An update on Microsoft-Activision, and then a response to a reader upset at my take, weaved in with commentary about free speech in the context of last week’s ruling about social media moderation.
Meta makes a surprisingly small amount of money in the E.U., particularly on an ARPU basis; then, the Supreme Court signals strong support for Section 230
Section 230 is going before the Supreme Court: are content recommendations covered like moderation? A loss for Google would be an opportunity for Congress to protect essential rights.
Microsoft’s demo of new Bing contained multiple errors. Why weren’t they caught, and what does this imperil the project? Then, does Section 230 apply to large language models?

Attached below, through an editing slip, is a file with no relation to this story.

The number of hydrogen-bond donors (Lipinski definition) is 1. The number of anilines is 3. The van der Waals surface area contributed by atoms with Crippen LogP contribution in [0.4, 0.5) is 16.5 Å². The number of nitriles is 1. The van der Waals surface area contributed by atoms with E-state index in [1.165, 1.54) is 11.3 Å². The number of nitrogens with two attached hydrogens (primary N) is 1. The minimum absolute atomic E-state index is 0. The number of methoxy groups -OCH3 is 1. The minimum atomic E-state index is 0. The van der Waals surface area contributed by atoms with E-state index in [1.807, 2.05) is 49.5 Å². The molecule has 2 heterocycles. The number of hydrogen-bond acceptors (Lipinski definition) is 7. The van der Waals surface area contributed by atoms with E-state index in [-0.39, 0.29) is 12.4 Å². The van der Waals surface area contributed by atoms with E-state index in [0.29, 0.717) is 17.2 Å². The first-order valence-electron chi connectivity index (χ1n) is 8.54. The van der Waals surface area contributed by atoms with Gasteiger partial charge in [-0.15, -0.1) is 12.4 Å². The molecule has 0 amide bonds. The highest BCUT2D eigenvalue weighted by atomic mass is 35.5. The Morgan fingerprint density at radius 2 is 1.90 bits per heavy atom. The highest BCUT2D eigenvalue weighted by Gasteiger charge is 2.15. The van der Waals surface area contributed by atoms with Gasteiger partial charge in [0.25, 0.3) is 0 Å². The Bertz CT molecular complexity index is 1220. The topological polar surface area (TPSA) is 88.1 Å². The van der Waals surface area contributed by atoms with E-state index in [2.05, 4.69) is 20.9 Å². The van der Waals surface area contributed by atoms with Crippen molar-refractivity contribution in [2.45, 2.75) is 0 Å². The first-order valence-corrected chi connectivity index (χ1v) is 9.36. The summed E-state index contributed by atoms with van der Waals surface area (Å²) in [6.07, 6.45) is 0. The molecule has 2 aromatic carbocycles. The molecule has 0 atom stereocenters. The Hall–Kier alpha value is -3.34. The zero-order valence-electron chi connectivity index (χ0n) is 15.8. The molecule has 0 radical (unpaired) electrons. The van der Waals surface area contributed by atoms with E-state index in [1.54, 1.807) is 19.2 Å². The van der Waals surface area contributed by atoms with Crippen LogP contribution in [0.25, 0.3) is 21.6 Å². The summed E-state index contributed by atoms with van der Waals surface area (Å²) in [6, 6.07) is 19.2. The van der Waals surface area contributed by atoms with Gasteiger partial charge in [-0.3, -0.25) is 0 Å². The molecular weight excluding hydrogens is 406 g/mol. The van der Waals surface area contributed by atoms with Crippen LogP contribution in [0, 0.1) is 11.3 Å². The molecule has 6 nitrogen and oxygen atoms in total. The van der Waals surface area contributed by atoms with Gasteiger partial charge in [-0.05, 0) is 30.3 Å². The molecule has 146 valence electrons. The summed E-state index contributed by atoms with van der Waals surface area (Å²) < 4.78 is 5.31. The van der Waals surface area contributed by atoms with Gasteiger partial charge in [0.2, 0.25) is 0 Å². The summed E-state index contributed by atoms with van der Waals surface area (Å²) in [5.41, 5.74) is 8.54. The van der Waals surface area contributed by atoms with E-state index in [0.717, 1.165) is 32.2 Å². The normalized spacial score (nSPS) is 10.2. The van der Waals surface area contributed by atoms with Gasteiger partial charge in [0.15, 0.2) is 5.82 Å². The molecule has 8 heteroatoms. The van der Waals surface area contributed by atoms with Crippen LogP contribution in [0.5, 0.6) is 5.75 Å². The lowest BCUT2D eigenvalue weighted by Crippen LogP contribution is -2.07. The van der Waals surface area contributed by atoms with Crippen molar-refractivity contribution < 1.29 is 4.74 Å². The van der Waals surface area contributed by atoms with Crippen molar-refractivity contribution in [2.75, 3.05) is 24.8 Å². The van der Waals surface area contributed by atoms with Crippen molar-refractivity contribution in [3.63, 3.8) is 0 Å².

An interview with The Verge EIC Nilay Patel about building a destination site, his background and how that connects to his career in tech journalism, The Verge’s business model and approach to journalism ethics, and a bit of a debate about moderation and net neutrality.
The latest tech hearing in Congress makes it seem that new legislation is imminent.
More Intel questions, including why anyone would choose to work with them. Then, Facebook wants to pull up the ladder on Section 230.
Truly unlocking competition in tech means increasing interoperability; an absolutist approach to privacy is doing the exact opposite.
Mark Zuckerberg and Jack Dorsey were in front of Congress again, while Apple reduced its App Store take for small developers.
It appears that Vice President Biden will win, and that Republicans will hold the Senate, which is the best possible outcome for big tech. Plus, Prop 22 saves Uber, and also hurts it.